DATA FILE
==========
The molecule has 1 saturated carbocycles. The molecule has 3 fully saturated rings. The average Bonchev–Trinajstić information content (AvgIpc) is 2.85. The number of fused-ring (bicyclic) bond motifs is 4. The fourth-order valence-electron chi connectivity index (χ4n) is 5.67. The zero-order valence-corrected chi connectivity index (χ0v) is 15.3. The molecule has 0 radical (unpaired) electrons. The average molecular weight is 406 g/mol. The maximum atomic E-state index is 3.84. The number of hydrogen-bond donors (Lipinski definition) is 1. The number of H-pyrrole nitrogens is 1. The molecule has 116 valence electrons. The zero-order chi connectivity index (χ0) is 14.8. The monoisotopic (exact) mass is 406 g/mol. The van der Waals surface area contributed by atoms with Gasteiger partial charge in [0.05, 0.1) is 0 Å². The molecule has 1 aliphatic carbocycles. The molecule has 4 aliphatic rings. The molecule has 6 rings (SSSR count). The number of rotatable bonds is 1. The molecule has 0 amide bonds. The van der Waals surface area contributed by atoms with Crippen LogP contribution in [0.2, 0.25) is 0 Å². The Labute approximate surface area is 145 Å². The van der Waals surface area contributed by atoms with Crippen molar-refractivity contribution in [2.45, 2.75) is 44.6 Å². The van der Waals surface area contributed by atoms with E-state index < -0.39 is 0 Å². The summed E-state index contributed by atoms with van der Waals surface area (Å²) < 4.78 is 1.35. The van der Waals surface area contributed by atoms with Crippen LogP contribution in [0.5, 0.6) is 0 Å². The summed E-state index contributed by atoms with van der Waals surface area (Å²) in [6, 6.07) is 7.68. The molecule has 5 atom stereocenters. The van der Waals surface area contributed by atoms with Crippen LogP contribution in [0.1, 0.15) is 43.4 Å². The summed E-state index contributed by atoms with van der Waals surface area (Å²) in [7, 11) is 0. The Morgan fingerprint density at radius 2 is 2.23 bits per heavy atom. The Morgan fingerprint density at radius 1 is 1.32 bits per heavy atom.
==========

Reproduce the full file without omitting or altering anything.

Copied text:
The molecule has 1 saturated carbocycles. The molecule has 3 fully saturated rings. The average Bonchev–Trinajstić information content (AvgIpc) is 2.85. The number of fused-ring (bicyclic) bond motifs is 4. The fourth-order valence-electron chi connectivity index (χ4n) is 5.67. The zero-order valence-corrected chi connectivity index (χ0v) is 15.3. The molecule has 0 radical (unpaired) electrons. The average molecular weight is 406 g/mol. The maximum atomic E-state index is 3.84. The number of hydrogen-bond donors (Lipinski definition) is 1. The number of H-pyrrole nitrogens is 1. The molecule has 116 valence electrons. The zero-order chi connectivity index (χ0) is 14.8. The monoisotopic (exact) mass is 406 g/mol. The van der Waals surface area contributed by atoms with Gasteiger partial charge in [0.05, 0.1) is 0 Å². The molecule has 1 aliphatic carbocycles. The molecule has 4 aliphatic rings. The molecule has 6 rings (SSSR count). The number of rotatable bonds is 1. The molecule has 0 amide bonds. The van der Waals surface area contributed by atoms with Crippen LogP contribution in [0.2, 0.25) is 0 Å². The Labute approximate surface area is 145 Å². The van der Waals surface area contributed by atoms with Crippen molar-refractivity contribution in [2.45, 2.75) is 44.6 Å². The van der Waals surface area contributed by atoms with E-state index < -0.39 is 0 Å². The summed E-state index contributed by atoms with van der Waals surface area (Å²) < 4.78 is 1.35. The van der Waals surface area contributed by atoms with Crippen LogP contribution in [0.5, 0.6) is 0 Å². The summed E-state index contributed by atoms with van der Waals surface area (Å²) in [6, 6.07) is 7.68. The molecule has 5 atom stereocenters. The van der Waals surface area contributed by atoms with Crippen LogP contribution in [0.1, 0.15) is 43.4 Å². The summed E-state index contributed by atoms with van der Waals surface area (Å²) in [7, 11) is 0. The Morgan fingerprint density at radius 2 is 2.23 bits per heavy atom. The Morgan fingerprint density at radius 1 is 1.32 bits per heavy atom.